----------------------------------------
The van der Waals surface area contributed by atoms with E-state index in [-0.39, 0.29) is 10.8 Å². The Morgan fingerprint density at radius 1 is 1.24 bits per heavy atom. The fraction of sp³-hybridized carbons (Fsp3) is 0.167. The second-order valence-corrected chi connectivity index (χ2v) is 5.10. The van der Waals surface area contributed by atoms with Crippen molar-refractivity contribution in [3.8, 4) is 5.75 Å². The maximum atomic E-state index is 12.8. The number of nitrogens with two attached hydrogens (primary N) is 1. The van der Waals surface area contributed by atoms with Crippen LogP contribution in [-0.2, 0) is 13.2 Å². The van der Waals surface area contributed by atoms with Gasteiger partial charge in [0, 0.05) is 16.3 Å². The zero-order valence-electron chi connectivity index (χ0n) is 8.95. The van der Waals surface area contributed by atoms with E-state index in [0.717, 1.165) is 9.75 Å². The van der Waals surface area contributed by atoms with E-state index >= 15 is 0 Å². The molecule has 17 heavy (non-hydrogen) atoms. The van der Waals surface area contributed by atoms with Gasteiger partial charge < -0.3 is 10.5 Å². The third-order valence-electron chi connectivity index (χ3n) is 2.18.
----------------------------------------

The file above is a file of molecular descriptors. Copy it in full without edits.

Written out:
The van der Waals surface area contributed by atoms with E-state index in [-0.39, 0.29) is 10.8 Å². The Morgan fingerprint density at radius 1 is 1.24 bits per heavy atom. The fraction of sp³-hybridized carbons (Fsp3) is 0.167. The second-order valence-corrected chi connectivity index (χ2v) is 5.10. The van der Waals surface area contributed by atoms with Crippen molar-refractivity contribution in [3.8, 4) is 5.75 Å². The maximum atomic E-state index is 12.8. The number of nitrogens with two attached hydrogens (primary N) is 1. The van der Waals surface area contributed by atoms with Crippen LogP contribution in [-0.2, 0) is 13.2 Å². The van der Waals surface area contributed by atoms with Gasteiger partial charge in [0, 0.05) is 16.3 Å². The zero-order valence-electron chi connectivity index (χ0n) is 8.95. The van der Waals surface area contributed by atoms with E-state index in [0.717, 1.165) is 9.75 Å². The van der Waals surface area contributed by atoms with E-state index >= 15 is 0 Å². The molecule has 17 heavy (non-hydrogen) atoms. The van der Waals surface area contributed by atoms with Gasteiger partial charge < -0.3 is 10.5 Å². The third-order valence-electron chi connectivity index (χ3n) is 2.18.